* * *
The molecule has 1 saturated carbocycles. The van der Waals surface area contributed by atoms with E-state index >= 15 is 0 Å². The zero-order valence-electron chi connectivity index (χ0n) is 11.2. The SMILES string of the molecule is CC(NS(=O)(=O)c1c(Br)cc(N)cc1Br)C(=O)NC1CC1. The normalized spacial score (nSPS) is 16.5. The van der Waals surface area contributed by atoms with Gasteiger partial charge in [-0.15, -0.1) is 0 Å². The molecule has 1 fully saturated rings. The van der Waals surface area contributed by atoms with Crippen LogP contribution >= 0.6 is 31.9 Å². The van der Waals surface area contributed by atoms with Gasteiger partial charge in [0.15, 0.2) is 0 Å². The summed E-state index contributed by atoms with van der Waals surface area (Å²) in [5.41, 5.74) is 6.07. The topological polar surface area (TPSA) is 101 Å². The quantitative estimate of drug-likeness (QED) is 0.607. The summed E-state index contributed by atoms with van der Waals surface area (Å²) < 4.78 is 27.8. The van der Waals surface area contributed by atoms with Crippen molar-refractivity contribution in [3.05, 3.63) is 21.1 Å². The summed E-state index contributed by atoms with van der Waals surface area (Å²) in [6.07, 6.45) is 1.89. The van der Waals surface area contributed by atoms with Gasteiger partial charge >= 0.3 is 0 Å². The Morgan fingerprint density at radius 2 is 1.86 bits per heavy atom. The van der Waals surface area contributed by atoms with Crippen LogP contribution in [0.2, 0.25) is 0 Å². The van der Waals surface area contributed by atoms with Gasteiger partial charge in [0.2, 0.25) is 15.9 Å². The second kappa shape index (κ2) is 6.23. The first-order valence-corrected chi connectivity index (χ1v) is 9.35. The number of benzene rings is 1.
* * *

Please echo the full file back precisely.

The molecule has 1 saturated carbocycles. The van der Waals surface area contributed by atoms with E-state index >= 15 is 0 Å². The zero-order valence-electron chi connectivity index (χ0n) is 11.2. The SMILES string of the molecule is CC(NS(=O)(=O)c1c(Br)cc(N)cc1Br)C(=O)NC1CC1. The normalized spacial score (nSPS) is 16.5. The van der Waals surface area contributed by atoms with Gasteiger partial charge in [-0.15, -0.1) is 0 Å². The molecule has 1 fully saturated rings. The van der Waals surface area contributed by atoms with Crippen LogP contribution >= 0.6 is 31.9 Å². The van der Waals surface area contributed by atoms with Gasteiger partial charge in [0.15, 0.2) is 0 Å². The summed E-state index contributed by atoms with van der Waals surface area (Å²) in [5.41, 5.74) is 6.07. The topological polar surface area (TPSA) is 101 Å². The quantitative estimate of drug-likeness (QED) is 0.607. The summed E-state index contributed by atoms with van der Waals surface area (Å²) < 4.78 is 27.8. The van der Waals surface area contributed by atoms with Crippen molar-refractivity contribution in [3.05, 3.63) is 21.1 Å². The summed E-state index contributed by atoms with van der Waals surface area (Å²) in [6.07, 6.45) is 1.89. The van der Waals surface area contributed by atoms with Gasteiger partial charge >= 0.3 is 0 Å². The Morgan fingerprint density at radius 2 is 1.86 bits per heavy atom. The van der Waals surface area contributed by atoms with Crippen LogP contribution in [0.2, 0.25) is 0 Å². The van der Waals surface area contributed by atoms with Gasteiger partial charge in [0.2, 0.25) is 15.9 Å². The second kappa shape index (κ2) is 6.23. The first-order valence-corrected chi connectivity index (χ1v) is 9.35. The number of benzene rings is 1.